The state's definitions and restrictions had been challenged in several lawsuits. On October 7, 2014, officials in Johnson County began accepting licenses for marriage applications, due to the Supreme Court's recent refusal to hear a Utah case now binding on Kansas. The state Attorney General filed a lawsuit in order to stop those actions. One couple obtained a marriage license and married on October 10, on the steps of the Johnson County courthouse. On October 10, 2014, the Kansas Supreme Court ordered officials in Johnson County to stop issuing marriage licenses to same-sex couples, though it allowed for court clerks to accept applications for marriage licenses from same-sex couples. It scheduled a hearing for November 6.
On November 18, 2014, the Kansas Supreme Court ruled that Johnson County had been within its jurisdiction to issue marriage licenses to same-sex couples based on its interpretation of the law. It lifted the stay on Johnson County from issuing the licenses, but did not direct other counties to issue them.
Judge Daniel D. Crabtree heard oral arguments on October 31, 2014 in another lawsuit in U.S. district court, Marie v. Moser. He found the state's ban on same-sex marriage unconstitutional on November 4, but stayed enforcement of his ruling for a week. The state sought a stay pending appeal without success from the Tenth Circuit Court of Appeals, and Crabtree's order preventing the state from enforcing its ban on same-sex marriage took effect on November 12 when the U.S. Supreme Court declined his request for a stay pending appeal.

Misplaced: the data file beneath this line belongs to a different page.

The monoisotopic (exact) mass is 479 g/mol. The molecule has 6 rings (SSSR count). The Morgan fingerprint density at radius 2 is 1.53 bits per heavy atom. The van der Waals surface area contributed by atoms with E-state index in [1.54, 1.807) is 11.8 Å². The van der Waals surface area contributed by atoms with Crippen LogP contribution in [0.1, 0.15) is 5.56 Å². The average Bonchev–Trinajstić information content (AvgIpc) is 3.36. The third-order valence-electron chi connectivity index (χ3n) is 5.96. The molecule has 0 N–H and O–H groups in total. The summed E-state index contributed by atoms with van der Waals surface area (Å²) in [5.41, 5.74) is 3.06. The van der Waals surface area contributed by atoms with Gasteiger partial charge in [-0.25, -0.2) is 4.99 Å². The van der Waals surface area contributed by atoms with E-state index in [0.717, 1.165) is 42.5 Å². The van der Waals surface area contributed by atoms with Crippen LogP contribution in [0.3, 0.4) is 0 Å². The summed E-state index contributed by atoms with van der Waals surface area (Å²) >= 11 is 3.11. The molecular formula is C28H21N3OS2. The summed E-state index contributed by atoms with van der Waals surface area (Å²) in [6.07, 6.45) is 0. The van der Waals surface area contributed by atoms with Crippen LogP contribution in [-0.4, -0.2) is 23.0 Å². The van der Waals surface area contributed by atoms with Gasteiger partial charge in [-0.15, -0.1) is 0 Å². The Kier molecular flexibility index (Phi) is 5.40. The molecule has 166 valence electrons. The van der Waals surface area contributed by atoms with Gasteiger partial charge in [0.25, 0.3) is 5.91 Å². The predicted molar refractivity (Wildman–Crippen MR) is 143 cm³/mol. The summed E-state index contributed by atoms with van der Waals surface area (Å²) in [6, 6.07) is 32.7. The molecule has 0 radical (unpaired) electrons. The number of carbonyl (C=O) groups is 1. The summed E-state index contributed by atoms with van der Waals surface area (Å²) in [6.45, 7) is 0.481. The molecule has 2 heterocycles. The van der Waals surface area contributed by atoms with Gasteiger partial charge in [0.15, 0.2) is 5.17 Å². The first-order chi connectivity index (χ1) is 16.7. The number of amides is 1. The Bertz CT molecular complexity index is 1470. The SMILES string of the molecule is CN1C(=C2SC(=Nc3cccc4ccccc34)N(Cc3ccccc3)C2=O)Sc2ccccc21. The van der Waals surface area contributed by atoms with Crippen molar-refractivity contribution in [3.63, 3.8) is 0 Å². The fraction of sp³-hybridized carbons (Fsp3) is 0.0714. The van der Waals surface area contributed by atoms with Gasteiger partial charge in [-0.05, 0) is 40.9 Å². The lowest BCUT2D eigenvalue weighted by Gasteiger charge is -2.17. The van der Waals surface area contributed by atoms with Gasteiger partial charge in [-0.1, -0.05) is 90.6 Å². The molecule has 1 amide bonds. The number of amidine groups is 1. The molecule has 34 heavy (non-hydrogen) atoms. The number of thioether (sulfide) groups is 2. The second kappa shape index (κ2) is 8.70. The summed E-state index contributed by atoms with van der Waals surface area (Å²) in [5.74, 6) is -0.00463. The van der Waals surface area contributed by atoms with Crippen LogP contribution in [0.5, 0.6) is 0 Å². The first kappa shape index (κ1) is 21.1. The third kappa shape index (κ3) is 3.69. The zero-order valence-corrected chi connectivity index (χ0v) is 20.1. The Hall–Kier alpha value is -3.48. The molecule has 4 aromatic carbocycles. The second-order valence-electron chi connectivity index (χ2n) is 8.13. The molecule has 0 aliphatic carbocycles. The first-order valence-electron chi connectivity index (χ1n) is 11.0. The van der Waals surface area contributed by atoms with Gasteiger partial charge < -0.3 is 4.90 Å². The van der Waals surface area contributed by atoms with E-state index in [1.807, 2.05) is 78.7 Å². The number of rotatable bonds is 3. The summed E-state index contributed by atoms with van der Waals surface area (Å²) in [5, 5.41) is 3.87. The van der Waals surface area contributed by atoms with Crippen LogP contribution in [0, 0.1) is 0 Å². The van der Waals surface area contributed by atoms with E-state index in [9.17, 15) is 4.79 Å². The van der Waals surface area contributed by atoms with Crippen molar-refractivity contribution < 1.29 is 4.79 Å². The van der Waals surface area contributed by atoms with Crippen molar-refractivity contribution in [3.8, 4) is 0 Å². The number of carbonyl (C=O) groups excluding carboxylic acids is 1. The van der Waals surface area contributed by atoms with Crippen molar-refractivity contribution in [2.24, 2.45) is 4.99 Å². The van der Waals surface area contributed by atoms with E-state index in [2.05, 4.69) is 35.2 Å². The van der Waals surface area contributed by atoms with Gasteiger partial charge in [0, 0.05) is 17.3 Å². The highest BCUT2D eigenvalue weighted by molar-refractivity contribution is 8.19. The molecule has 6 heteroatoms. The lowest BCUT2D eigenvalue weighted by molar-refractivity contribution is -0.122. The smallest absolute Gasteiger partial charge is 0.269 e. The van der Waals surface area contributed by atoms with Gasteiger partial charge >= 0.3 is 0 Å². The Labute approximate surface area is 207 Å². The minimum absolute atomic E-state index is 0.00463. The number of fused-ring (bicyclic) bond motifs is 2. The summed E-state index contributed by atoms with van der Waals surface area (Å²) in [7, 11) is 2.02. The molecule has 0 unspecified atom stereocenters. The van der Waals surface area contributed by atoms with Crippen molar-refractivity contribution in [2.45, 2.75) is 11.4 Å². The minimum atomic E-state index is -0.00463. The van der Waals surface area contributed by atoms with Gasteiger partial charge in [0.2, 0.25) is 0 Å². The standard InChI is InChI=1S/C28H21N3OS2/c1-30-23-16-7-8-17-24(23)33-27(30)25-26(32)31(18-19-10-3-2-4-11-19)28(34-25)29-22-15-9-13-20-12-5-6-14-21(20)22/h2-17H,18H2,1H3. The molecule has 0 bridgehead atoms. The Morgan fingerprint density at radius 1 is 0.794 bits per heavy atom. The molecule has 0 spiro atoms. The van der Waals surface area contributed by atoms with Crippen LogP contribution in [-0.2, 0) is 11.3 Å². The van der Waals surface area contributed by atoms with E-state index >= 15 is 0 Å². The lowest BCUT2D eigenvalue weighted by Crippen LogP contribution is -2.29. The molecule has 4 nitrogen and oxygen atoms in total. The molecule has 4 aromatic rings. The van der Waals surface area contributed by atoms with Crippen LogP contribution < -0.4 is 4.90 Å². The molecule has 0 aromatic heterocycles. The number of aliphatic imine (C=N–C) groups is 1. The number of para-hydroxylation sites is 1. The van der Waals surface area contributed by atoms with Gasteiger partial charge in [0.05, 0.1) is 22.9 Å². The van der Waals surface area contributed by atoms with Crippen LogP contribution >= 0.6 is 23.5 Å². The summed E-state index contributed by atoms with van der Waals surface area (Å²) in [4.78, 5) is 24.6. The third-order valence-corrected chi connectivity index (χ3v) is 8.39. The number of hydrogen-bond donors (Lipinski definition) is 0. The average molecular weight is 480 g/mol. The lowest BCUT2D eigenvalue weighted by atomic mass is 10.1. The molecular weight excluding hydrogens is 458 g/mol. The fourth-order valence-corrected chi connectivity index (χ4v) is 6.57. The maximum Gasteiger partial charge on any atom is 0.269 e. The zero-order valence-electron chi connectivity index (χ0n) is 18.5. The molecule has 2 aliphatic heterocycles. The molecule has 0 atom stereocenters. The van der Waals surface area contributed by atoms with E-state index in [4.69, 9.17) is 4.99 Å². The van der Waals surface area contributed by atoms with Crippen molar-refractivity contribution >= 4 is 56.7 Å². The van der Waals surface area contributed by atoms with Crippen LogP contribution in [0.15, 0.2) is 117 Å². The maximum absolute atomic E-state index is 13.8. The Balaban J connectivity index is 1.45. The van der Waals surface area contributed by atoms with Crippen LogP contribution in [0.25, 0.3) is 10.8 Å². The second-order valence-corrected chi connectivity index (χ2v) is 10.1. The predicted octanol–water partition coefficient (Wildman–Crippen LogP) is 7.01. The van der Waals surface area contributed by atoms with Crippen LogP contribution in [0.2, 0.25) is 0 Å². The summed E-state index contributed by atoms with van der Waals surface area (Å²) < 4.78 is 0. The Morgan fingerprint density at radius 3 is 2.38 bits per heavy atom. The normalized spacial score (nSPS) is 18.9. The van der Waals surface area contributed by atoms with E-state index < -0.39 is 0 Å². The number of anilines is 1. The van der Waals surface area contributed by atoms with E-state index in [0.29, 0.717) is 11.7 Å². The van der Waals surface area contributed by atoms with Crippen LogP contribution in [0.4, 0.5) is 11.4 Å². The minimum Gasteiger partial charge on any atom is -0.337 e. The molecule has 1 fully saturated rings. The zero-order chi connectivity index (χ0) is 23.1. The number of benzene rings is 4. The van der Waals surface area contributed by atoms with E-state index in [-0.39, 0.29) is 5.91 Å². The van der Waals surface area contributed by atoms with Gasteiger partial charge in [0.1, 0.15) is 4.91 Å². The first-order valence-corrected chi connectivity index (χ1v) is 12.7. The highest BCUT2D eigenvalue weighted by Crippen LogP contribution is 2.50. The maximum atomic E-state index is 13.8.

The cities of Lawrence and Topeka have established domestic partnership registries.
In November 2012, the Kansas Court of Appeals ruled in the case of In the Matter of the Adoption of I. M. that a single person who is not a biological parent of a child cannot petition to adopt that child without terminating the other parent's parental rights. However, the Kansas Supreme Court ruled on February 22, 2013, in Frazier v. Goudschaal, that the partner of a biological parent may receive parental rights according to the best interest of the children in some circumstances, such as where there is no second parent and thus no termination of parental rights is involved, and the partner has assumed a parenting role of the children.